I happen to have been struggling to learn a bit of Mandarin Chinese lately, and it's been my first attempt to really deal with tones to any significant extent. I find distinguishing tones quite difficult -- in fact, I find that trying to get tones right has assumed a considerable amount of the effort that I'm applying to studying this language.

All this is just anecdotal background for a more theoretical, typological question which I now find myself thinking about.

Why should it be the case that variegated tone systems should appear almost always appear in languages that have a) an isolating grammatical system and b) a relatively simple syllable structure?

Firstly, are there any very clear exceptions to this correlation? There seem to be few, if any, examples of heavily agglutinating languages (along the lines of Turkish or Finnish, say) which also have a complex tone system.

Why should this be the case? Have there been studies about nature (or existence) of this correlation?

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    Chinese syllable structure isn't that simple: it still has a variety of codas, for example. The reason why Chinese doesn't have complex syllable initials / codas is because these were simplified in the process that gave rise to tones in the first place. I think your hypothesis that tone tends to appear in isolating languages is mistaken, however. – Zhen Lin Oct 5 '11 at 7:08
  • I'm not saying that one causes the other, necessarily, just that it seems to be the case that if you look at the languages out there, there seems to be a strong correlation. It's true that some languages have complex clusters as well as tone systems -- I guess what I should have said is that languages with complex morphologies involving several syllables appear not to have complex tone systems. – pat Oct 5 '11 at 7:25
  • It's been claimed that the majority of the world's languages are tonal, so there are going to be all sorts of morphologies combined with tone. In Papua New Guinea for example there are many tonal languages that have quite complex morphology. In short, I think your question is misconceived. – Gaston Ümlaut Oct 9 '11 at 1:38

I think that Zhen Lin's historical explanation is essentially correct: in order for tone to arise in a non-tonal language, some other phonological contrast is reanalyzed as tone. Tone languages can both lose tone and regain a complex syllable structure over time, but in general tone languages are likely to be closer to their "starting point". (Another way to think of this is that tone is part of syllable/phonological structure. Under the communicative requirements of human language, which seem to be fairly universal, individual languages can allocate their complexity to tone and other aspects of phonology in different ways.)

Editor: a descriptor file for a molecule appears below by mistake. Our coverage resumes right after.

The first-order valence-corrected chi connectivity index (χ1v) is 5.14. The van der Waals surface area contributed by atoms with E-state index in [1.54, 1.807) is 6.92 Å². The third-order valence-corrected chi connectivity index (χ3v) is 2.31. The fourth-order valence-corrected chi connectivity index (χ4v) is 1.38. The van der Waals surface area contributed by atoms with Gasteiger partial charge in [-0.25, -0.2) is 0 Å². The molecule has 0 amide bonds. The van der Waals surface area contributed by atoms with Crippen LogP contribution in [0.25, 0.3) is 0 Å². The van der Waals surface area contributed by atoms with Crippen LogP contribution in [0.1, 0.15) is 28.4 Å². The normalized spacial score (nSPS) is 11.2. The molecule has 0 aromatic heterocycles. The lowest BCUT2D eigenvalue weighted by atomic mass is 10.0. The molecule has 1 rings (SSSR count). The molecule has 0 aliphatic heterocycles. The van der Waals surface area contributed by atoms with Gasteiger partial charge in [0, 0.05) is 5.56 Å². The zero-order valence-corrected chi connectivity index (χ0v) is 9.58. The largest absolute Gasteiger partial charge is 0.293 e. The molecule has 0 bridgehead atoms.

As for the typological claims, it is simply not true that there are no/appreciably fewer agglutinating tonal languages. The WALS (World Atlas of Linguistic Structures) allows you to cross-tabulate different linguistic features. Here's tone and a measure of morphological isolationism. There are 8 languages with a "complex tone system" and "concatenative [=agglutinating or synthetic] morphology"; only 5 have complex tone and isolating morphology. The tabulation of tone and syllable structure illustrates the generalization that more tonality correlates with less syllable structure, but the intersection of "complex tone" and "complex syllable structure" is not empty.

  • Of course, the WALS examples of languages which have both complex tone and concatenative morphology, and of languages which have both complex tone and complex syllable structure, do tend to be languages from Africa and the Americas, so @pat, I suspect your impressions are based only on the languages of South East Asia, with predominantly lexical tone. If you are only looking at those languages, then yes, there certainly are correlations between tonal systems and more isolating structures, but that happens as the result of various processes and not just the presence of tone. – Floating Tone Oct 5 '11 at 9:42
  • @Gaston, maybe you meant to leave a comment on the question itself? The link/text box for that is farther up the page. – Aaron Oct 6 '11 at 17:33

For a few exceptions to the tone/syllable-structure correlation, look at the Chatino languages — members of the Zapotecan branch of the Otomanguean family. Several of them have complicated tone systems and a syllable structure that allows some seriously gnarly consonant clusters.

Here is a paper on San Juan Quiahije (SJQ) Chatino that goes into some detail on the consonant clusters. In this particular variety, the maximal syllable is NCCVN or NCCV7. In other words, you can have a nasal and up to two other consonants in a cluster at the start of a syllable, and a nasal or a glottal stop at the end of the syllable. So this allows syllables like nskwan or ngya7. Also, both consonants in the initial cluster can have various sorts of secondary articulation. (For example, jwjya7 is a single CCV7 syllable, with jw and jy corresponding to IPA /xʷ/ and /xʲ/.)

I'm afraid I can't find a good English paper on tones in SJQ Chatino that's available online. If you can read Spanish, try this one, which goes into a good bit of detail. Anyway, SJQ Chatino has ten distinct tones, and also some fairly complicated interactions between tones in adjacent syllables.

(Disclaimer: The author of the linked paper is a classmate of mine. I'm not an expert on Chatino, I just work down the hallway from a few people who are.)

Edit: Aaron says above that "in order for tone to arise in a non-tonal language, some other phonological contrast is reanalyzed as tone," and that this tends to lead to phonological simplification. This is probably true. But in the Chatino languages, tone didn't arise out of some other feature. As far as we can tell, they've always been tonal. The proto-language of the entire family is reconstructed with tone, and so there was no need for it to arise out of anything.